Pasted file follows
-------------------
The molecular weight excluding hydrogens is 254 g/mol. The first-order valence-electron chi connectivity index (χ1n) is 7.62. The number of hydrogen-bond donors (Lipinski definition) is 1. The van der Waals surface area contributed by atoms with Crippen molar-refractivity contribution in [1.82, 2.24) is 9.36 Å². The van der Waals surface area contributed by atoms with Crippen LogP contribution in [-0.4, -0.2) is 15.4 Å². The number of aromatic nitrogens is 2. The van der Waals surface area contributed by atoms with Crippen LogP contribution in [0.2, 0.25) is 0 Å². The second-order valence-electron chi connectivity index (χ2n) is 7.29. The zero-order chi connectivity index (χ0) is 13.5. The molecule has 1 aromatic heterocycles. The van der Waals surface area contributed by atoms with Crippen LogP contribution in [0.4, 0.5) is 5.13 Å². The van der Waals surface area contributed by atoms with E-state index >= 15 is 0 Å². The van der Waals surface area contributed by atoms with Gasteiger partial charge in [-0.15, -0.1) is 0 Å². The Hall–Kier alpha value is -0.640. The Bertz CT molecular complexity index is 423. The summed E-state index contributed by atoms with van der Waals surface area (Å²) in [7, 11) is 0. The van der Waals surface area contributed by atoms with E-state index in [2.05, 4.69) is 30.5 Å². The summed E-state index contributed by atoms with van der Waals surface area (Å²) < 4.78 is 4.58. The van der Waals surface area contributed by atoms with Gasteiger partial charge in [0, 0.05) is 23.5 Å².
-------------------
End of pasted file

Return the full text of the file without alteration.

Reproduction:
The molecular weight excluding hydrogens is 254 g/mol. The first-order valence-electron chi connectivity index (χ1n) is 7.62. The number of hydrogen-bond donors (Lipinski definition) is 1. The van der Waals surface area contributed by atoms with Crippen molar-refractivity contribution in [1.82, 2.24) is 9.36 Å². The van der Waals surface area contributed by atoms with Crippen LogP contribution in [-0.4, -0.2) is 15.4 Å². The number of aromatic nitrogens is 2. The van der Waals surface area contributed by atoms with Crippen LogP contribution in [0.2, 0.25) is 0 Å². The second-order valence-electron chi connectivity index (χ2n) is 7.29. The zero-order chi connectivity index (χ0) is 13.5. The molecule has 1 aromatic heterocycles. The van der Waals surface area contributed by atoms with Crippen LogP contribution in [0.4, 0.5) is 5.13 Å². The van der Waals surface area contributed by atoms with E-state index >= 15 is 0 Å². The van der Waals surface area contributed by atoms with Gasteiger partial charge in [-0.15, -0.1) is 0 Å². The Hall–Kier alpha value is -0.640. The Bertz CT molecular complexity index is 423. The summed E-state index contributed by atoms with van der Waals surface area (Å²) in [7, 11) is 0. The van der Waals surface area contributed by atoms with E-state index in [2.05, 4.69) is 30.5 Å². The summed E-state index contributed by atoms with van der Waals surface area (Å²) < 4.78 is 4.58. The van der Waals surface area contributed by atoms with Gasteiger partial charge in [0, 0.05) is 23.5 Å².